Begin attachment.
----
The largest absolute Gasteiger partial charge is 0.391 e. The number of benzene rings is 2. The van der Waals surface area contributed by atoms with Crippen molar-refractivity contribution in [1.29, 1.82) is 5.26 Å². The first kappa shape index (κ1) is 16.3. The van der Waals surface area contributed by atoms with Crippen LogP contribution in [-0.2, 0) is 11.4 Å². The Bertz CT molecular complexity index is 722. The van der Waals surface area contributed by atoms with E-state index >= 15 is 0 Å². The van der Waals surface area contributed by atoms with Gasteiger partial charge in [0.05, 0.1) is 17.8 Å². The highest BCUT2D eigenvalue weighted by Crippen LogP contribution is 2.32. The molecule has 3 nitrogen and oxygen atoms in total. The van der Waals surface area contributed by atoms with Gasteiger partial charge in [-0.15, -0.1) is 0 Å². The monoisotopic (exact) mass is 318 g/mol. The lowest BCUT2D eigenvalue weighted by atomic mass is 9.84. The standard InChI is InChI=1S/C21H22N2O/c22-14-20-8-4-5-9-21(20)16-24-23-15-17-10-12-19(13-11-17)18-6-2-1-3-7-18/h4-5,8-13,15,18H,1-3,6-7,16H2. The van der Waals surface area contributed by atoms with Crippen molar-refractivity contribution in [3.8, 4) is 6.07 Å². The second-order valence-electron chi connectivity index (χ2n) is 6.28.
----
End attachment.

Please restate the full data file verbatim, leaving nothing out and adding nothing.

The largest absolute Gasteiger partial charge is 0.391 e. The number of benzene rings is 2. The van der Waals surface area contributed by atoms with Crippen molar-refractivity contribution in [1.29, 1.82) is 5.26 Å². The first kappa shape index (κ1) is 16.3. The van der Waals surface area contributed by atoms with Crippen LogP contribution in [-0.2, 0) is 11.4 Å². The Bertz CT molecular complexity index is 722. The van der Waals surface area contributed by atoms with E-state index >= 15 is 0 Å². The van der Waals surface area contributed by atoms with Gasteiger partial charge in [0.05, 0.1) is 17.8 Å². The highest BCUT2D eigenvalue weighted by Crippen LogP contribution is 2.32. The molecule has 3 nitrogen and oxygen atoms in total. The van der Waals surface area contributed by atoms with Gasteiger partial charge in [-0.15, -0.1) is 0 Å². The monoisotopic (exact) mass is 318 g/mol. The lowest BCUT2D eigenvalue weighted by atomic mass is 9.84. The standard InChI is InChI=1S/C21H22N2O/c22-14-20-8-4-5-9-21(20)16-24-23-15-17-10-12-19(13-11-17)18-6-2-1-3-7-18/h4-5,8-13,15,18H,1-3,6-7,16H2. The van der Waals surface area contributed by atoms with Crippen molar-refractivity contribution in [3.8, 4) is 6.07 Å². The second-order valence-electron chi connectivity index (χ2n) is 6.28.